Step 3: The defendant will undergo psychological testing. They are permitted to bring their own psychologist.

Step 4: Trial. Testimony is provided, instructions are given, verdict is delivered.

Step 5: If the NGRI verdict is provided, the defendant is committed for mental health treatment as long as they are mentally ill and dangerous.

Why we excuse the insane

  • Utilitarian
    • Purpose is not served because they can’t be deterred or rehabilitated. They can’t be deterred because they are lacking the criminal mindset. That is also why they can’t be criminally rehabilitated. Instead, they need to be civilly rehabilitated.
  • Retributive
    • The purpose is not served because the person is not morally blameworthy. This is because those who are criminally insane do not know what they did was wrong.

Defining Insanity

State v. Johnson – Insanity tests

There are several tests for insanity, we focus on only two in this class.

M’Naghten Test

At the time of the offense:

  1. The defendant has a disease in the mind so that:
  2. He did not know either
    1. The nature and quality of his acts
    2. If he did know the nature and quality, did not know his acts were wrong

The issue with this is that it is an all or nothing approach, restricts expert testimony, and fails to consider emotional (volition) impairments (only focus on cognition).

MPC Test

A person is not liable for a mental disease or defect that causes a lack of substantial capacity to either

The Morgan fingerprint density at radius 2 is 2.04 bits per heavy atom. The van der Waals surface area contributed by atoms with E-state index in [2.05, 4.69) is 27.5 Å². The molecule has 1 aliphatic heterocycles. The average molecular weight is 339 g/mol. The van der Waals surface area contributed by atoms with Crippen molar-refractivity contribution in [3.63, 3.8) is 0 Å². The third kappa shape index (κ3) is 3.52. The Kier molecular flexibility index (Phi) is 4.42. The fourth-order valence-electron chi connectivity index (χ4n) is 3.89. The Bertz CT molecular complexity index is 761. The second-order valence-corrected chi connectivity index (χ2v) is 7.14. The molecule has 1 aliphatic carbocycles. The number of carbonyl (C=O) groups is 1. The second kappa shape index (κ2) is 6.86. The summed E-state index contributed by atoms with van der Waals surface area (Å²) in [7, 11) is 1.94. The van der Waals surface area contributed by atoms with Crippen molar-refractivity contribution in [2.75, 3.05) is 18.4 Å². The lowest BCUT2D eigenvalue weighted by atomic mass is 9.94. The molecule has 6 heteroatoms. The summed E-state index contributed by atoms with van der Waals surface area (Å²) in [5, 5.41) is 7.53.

1. Appreciate the [wrongfulness] of his conduct or
  2. To conform their conduct to the law.

Better than M’Naghten because this is not an “all-or-nothing approach”. Additionally, this discusses both the cognitive impairment and the volition. However, there is still a problem. The benefit of not having the “all-or-nothing” approach is also a drawback. That is, there is no line for the jury to know when the person becomes insane.

See Yates v. State for application.

Inchoate Offenses

Crimes that are punishable even though the intended crime was not completed.


There are two types of attempt. First, incomplete attempt. This is when a person sets out to do something but desists because of other factors (interrupted by police). The second is complete attempt. This is when a person accomplishes everything they desired to do except for the desired result (shoots and misses).

Mens Rea

People v. Gentry – Gasoline

The mens rea required for attempt is the “intent”. The intent is what matters. If you intend to throw a match at the person, knowing that it will likely catch her on fire, but don’t want to kill her, then there was no attempt of murder.

Bruce v. State – Attempted Felony-Murder (Example)

The intent in attempt must match up with the intent in the crime. For instance, you can’t be convicted of a felony-murder because that is an unintentional homicide. Same with involuntary manslaughter. You can’t be convicted of attempt to an unintentional crime.

Actus Reus